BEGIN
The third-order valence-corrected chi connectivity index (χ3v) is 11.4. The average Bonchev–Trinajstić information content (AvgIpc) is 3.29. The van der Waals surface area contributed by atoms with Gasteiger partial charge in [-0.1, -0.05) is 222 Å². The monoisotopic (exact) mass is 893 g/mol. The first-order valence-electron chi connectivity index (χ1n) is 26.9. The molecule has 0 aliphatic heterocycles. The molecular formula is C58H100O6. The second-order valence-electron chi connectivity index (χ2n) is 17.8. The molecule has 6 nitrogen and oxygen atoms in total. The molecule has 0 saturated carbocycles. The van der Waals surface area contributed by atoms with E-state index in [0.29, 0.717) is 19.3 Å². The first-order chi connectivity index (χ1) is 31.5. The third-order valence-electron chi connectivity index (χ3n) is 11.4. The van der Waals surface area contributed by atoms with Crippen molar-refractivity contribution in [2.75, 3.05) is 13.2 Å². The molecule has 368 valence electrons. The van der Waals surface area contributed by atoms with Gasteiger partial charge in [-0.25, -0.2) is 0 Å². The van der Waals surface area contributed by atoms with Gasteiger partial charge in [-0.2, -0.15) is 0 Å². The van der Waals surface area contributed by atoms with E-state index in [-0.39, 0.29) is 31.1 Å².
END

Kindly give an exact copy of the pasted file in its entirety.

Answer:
The third-order valence-corrected chi connectivity index (χ3v) is 11.4. The average Bonchev–Trinajstić information content (AvgIpc) is 3.29. The van der Waals surface area contributed by atoms with Gasteiger partial charge in [-0.1, -0.05) is 222 Å². The monoisotopic (exact) mass is 893 g/mol. The first-order valence-electron chi connectivity index (χ1n) is 26.9. The molecule has 0 aliphatic heterocycles. The molecular formula is C58H100O6. The second-order valence-electron chi connectivity index (χ2n) is 17.8. The molecule has 6 nitrogen and oxygen atoms in total. The molecule has 0 saturated carbocycles. The van der Waals surface area contributed by atoms with E-state index in [0.29, 0.717) is 19.3 Å². The first-order chi connectivity index (χ1) is 31.5. The third-order valence-electron chi connectivity index (χ3n) is 11.4. The van der Waals surface area contributed by atoms with Crippen molar-refractivity contribution in [2.75, 3.05) is 13.2 Å². The molecule has 368 valence electrons. The van der Waals surface area contributed by atoms with Gasteiger partial charge in [-0.25, -0.2) is 0 Å². The van der Waals surface area contributed by atoms with Gasteiger partial charge in [-0.2, -0.15) is 0 Å². The van der Waals surface area contributed by atoms with E-state index in [-0.39, 0.29) is 31.1 Å².